Last night I went to bed with my normal complexion: dark circles under my eyes, some burgeoning laugh lines, and this disturbing crevasse between my eyebrows. You know, the typical face of a 41 year old mother of three who spins way too many plates. I woke up this morning to a pimple on my cheek. Yesterday, no sign of impending acne doom. Today, yikes. How does this happen? More importantly, why does it happen to me? Oh yeah, I collect unfortunate events like some people collect hoarding materials.
Speaking of unfortunate events, here’s a doozy. And it really happened. As in, my collection of unfortunate events is more impressive than your’s, so neener neener neener. But I must say, when you are a collector of unfortunate events, it pays to have a sense of humor about the whole thing. So, feel free to laugh at my expense. (Laugh track shall commence in 3, 2, 1….)
My senior year in college, three important elements collided one morning. 1) I was really into this hottie (who is now my husband); 2) I was taking an anthropology class and it was mid-terms; and 3) I am “sensitive” to mosquito bites.
That morning, I woke up to an odd sensation. I hadn’t been awake long enough to have a clue what was wrong, but something was definitely not quite right with my world. My windows were open and I could hear the birds chirping their little selves silly, the sun was shining, and all should have been hunky-dory. But as I stumbled out of bed and brailled my myopic way to my mirror, I knew something was rotten in the state of MY Denmark, to be sure. Squinting at my reflection, I looked, well, odd. Putting on my spectacles may have made things focused, but less rosy. It seemed, Houston, that we had a problem. A very big problem.
At some point, during short hours between my going to sleep and waking up, a mosquito had bit me on my upper lip.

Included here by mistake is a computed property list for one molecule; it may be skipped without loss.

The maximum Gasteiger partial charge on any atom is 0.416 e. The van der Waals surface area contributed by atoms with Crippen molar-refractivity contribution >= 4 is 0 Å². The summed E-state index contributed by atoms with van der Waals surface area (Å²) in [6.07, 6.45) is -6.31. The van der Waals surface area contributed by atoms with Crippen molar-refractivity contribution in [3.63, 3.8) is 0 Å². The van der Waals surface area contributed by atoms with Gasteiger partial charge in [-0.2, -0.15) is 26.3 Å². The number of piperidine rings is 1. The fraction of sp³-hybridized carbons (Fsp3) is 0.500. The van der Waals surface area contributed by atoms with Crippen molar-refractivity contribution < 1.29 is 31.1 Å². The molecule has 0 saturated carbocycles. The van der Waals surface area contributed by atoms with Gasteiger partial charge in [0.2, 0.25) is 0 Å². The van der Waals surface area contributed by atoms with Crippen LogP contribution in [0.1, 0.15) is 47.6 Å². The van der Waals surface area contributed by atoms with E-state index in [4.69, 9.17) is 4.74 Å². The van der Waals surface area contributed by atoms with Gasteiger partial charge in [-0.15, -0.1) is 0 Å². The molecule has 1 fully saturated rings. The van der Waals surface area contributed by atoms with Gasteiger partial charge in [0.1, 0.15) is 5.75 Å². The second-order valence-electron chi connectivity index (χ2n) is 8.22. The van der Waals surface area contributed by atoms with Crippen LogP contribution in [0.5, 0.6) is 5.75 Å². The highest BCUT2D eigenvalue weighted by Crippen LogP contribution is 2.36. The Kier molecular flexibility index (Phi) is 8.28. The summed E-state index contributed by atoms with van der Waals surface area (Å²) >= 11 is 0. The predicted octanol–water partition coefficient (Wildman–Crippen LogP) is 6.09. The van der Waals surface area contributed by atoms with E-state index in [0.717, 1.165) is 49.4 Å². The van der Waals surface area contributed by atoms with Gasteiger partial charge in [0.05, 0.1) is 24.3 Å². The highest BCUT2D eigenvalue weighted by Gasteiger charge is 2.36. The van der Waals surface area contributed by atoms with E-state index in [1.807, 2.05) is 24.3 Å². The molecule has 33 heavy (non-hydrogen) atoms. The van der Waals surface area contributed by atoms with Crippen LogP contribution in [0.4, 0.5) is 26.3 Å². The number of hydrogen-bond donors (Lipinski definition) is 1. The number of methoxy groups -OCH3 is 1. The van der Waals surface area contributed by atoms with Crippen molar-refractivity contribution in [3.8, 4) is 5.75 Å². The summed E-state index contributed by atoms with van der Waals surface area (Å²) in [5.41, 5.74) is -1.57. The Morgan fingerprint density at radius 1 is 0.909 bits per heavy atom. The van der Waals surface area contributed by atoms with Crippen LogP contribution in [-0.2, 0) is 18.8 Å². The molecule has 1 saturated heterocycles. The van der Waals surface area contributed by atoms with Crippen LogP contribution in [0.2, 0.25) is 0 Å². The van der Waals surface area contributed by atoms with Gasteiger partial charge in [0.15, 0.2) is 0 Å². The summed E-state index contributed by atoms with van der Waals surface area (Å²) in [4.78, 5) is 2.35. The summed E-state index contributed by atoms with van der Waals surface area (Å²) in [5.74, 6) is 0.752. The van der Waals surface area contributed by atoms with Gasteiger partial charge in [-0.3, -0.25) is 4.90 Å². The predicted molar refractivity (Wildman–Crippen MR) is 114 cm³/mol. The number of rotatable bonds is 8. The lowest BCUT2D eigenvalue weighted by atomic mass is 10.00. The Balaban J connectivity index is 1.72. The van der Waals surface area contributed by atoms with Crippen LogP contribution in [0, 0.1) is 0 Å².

Now, for some of you, this may not seem a calamity. But for me, it was.
Picture, if you will, lips that are normally fashionably full. (Having trouble? Take a gander at my pic. I’m still amazed I’ve never been asked to be a lipstick model. Oh well.) In fact, my lips are much like other parts of me and decidedly not thin. (Might explain the lack of modeling contracts.) So, combine that lusciousness with a mild allergic reaction to mosquito saliva, and you have extreme puffing. As in, my upper lip was so swollen as to touch my nose. (This is NOT hyperbole.)
Really, try to imagine just what a calamity this was. I mean, talk about an unfortunate event of magnificent proportions.
Realizing just how damaging this bizarre lip-look potentially had upon my future dating opportunities, I quickly beat-feet to the campus nurse who took one look at me and starting dishing out the Benedryl like an over-zealous drug-pusher in a housing project.
Armed with enough Benedryl to drop a horse, I stealthily crept back to my room where, over the sound of distant nurse-like laughter, I phoned the anthropology department. The secretary, whom I’ve known since admission back as a freshman, sounded sympathetic. My professor did not.
As in, “A mosquito bite? Huh. Well, I’m afraid you’ll just have to muddle through your mid-term with your mosquito bite to the best of your ability.”
Frakkin’ cerebral types.
So, I slunk my way across campus, armed with my best Benedryl-addled anthropology memories and the largest sunglasses and hat I could find. (They, by the way, only drew people’s attention. But then, having a three-inch-thick upper lip obstructing your nasal passages really can’t be disguised by sunglasses and a ball cap anyway.)
I walked into class, sat down, and commenced acting as if everything was absolutely normal. My classmates weren’t duped. Of course, I sounded like Darth Vadar, so their powers of observation weren’t necessarily over-the-top. By the time my professor handed me my exam, the Benedryl was kicking in enough to make focusing my eyes a major challenge.
Cut to the good part. I managed to ace my test, although I’m pretty sure I drooled on it when I lost consciousness there for a bit. And when I put my test on the stack, my professor did tell me I was welcome to miss any future class I deemed necessary. Fat lot of good that did me then. The damage to my social status had already been done.
That night, by the time I awoke from the Benedryl coma and stumbled to dinner, the hottie was kind enough to tell me that my lip almost looked normal. (He was lying. It took several days for the swelling to go down and the dead skin to all slough off.)
I wish I could say this was an anomaly. A freak occurrence. Something so outlandish as to never happen again. But I cannot. Because I collect unfortunate events like some other folks collect handbags or shoes or power tools. But at least I can laugh at the whole thing. After all, I’m a comic. We’re supposed to find things funny. I just have way more things to laugh about than normal folks.